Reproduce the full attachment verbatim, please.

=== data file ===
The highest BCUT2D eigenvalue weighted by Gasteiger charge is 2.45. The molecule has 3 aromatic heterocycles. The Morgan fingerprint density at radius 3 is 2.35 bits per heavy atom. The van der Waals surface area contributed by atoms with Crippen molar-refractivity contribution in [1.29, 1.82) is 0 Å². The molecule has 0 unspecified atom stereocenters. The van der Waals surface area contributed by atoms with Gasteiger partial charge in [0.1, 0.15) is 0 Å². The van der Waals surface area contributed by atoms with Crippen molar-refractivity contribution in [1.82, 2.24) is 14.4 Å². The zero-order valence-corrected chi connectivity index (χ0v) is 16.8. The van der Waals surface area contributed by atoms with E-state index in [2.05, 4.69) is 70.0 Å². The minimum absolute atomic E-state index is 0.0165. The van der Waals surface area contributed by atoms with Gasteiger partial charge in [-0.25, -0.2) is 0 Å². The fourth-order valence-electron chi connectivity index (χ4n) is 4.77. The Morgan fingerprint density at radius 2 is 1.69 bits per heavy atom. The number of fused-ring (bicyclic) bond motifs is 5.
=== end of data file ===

The highest BCUT2D eigenvalue weighted by Gasteiger charge is 2.45. The molecule has 3 aromatic heterocycles. The Morgan fingerprint density at radius 3 is 2.35 bits per heavy atom. The van der Waals surface area contributed by atoms with Crippen molar-refractivity contribution in [1.29, 1.82) is 0 Å². The molecule has 0 unspecified atom stereocenters. The van der Waals surface area contributed by atoms with Gasteiger partial charge in [0.1, 0.15) is 0 Å². The van der Waals surface area contributed by atoms with Crippen molar-refractivity contribution in [1.82, 2.24) is 14.4 Å². The zero-order valence-corrected chi connectivity index (χ0v) is 16.8. The van der Waals surface area contributed by atoms with E-state index in [2.05, 4.69) is 70.0 Å². The minimum absolute atomic E-state index is 0.0165. The van der Waals surface area contributed by atoms with Gasteiger partial charge in [-0.25, -0.2) is 0 Å². The fourth-order valence-electron chi connectivity index (χ4n) is 4.77. The Morgan fingerprint density at radius 2 is 1.69 bits per heavy atom. The number of fused-ring (bicyclic) bond motifs is 5.